IT would have been a tragedy if, just when Lionel Messi had finally come good, he had to depart the Russia 2018 finals and, in all probability, international football as well.

The Barcelona forward was just four or so minutes away from exiting the World Cup in the Krevtovsky Stadium in Saint Petersburg last night.

His Argentinian side was drawing 1-1 with Nigeria and they needed outright victory in their final Group D fixture in order to progress to the last 16 of the competition.

Lovers of the beautiful game across the planet prayed for the South Americans to snatch a late winner and somebody, somewhere was clearly listening.

Marcos Rojo, the Manchester United player, somehow found himself in the opposition area and met a Gabriel Mercado cross from the right wing with a first-time volley. Francis Usoho in goal had no chance.

The on and off-field celebrations - including from the legendary Diego Maradona in the stands - were wild with good reason.

Messi, who had been castigated fro missing a penalty in the 1-1 draw with minnows Iceland in the opening game 11 days ago will still, for another 90 minutes at the very least, be involved in the finals.

As the opening goal that he netted in the 14th minute underlined they will be far better for his presence. He got on the end of an Ever Banega high ball upfield, controlled it on his left knee, took a touch and then drilled an unstoppable shot into the top right corner with his weaker right foot.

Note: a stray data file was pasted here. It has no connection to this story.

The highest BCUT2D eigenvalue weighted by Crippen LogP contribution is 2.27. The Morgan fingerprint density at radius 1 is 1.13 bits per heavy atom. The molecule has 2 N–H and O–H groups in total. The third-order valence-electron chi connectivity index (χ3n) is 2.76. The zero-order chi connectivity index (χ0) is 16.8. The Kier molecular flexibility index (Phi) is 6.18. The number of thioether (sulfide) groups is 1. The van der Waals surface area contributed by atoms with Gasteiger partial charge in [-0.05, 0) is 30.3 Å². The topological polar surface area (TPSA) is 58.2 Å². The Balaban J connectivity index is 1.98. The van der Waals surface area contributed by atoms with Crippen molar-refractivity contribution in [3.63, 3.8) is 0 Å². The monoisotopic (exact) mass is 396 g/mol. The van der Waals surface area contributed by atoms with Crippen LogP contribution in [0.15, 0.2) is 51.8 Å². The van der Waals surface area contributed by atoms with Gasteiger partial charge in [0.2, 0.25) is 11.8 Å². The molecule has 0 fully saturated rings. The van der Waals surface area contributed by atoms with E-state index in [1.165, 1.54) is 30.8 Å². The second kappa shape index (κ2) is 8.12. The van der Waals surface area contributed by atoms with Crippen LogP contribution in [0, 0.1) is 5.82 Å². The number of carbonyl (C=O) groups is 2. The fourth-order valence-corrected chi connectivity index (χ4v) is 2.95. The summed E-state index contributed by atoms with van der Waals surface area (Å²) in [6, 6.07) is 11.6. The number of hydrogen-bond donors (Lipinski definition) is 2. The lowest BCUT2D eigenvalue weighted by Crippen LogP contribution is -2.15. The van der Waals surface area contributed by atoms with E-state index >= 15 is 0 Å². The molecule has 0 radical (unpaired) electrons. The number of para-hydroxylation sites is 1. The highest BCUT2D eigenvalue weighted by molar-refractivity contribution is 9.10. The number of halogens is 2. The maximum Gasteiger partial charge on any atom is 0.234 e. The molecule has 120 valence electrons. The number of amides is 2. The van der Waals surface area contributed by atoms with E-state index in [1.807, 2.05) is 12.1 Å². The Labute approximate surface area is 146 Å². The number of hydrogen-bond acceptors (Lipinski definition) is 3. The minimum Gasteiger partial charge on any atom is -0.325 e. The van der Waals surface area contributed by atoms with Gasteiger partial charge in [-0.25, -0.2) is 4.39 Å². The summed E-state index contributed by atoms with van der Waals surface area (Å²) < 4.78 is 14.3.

They joy and relief to break the deadlock in a must-win game was obvious. He pointed to the heavens as if to give thanks for divine intervention of some kind. But the moment was all down to him.

This has been a wretched World Cup for both Messi and Argentina. They have been savaged for their displays and their camp has descended into chaos in the wake of their 3-0 defeat to Croatia last week. But it looked as though their fortunes were changing.

But the second-half got off to the worst possible start for the two-time winners and the man many knowledgeable observers feel is the greatest footballer of all-time.

Javier Mascehrano was penalised for holding at a corner and Cuneyt Cakir of Turkey immediately pointed to the spot. The Argentinian players surround the match official. But their protests were to no avail. It was, given the use of the Video Assistant Referee, a foolish act by such an experienced player.

Victor Moses of Chelsea was unperturbed by the length of time that elapsed before he had to step forward and take the spot kick. He drilled the ball beyond Uzoho.

But Argentina, beaten after extra-time by Germany in the final four years ago, fought back brilliantly and secured their progression against all the odds in dramatic fashion at the very death.

France now await in the first knockout round in the Kazan Arena on Saturday. The Euro 2016 finalists, winners of Group D, will provide more formidable opposition regardless of the dull 0-0 draw they ground out with Denmark yesterday. But perhaps this result will spark a turnaround for their opponents.

Messi, who has been playing at the top level for both club and country for the past 13 years, had retired from international football prior to these finals only to reverse his decision. It would have been a shame to see him bow out on such a sad note.

Hopefully, the 31-year-old’s stunning opening strike is a taste of what is to come in a tournament that is, slowly but surely, developing into a classic.

Can Argentinian, victors in their homeland in 1978 and Mexico in 1986, prevail for a third time? It would, even with the inspirational presence of their talisman, be something of a surprise. Few fancied them to do well before the tournament got underway and their suspicions have been justified.

But if Messi can conjure up more moments of magic like the one he produced in Saint Petersburg last night anything is possible.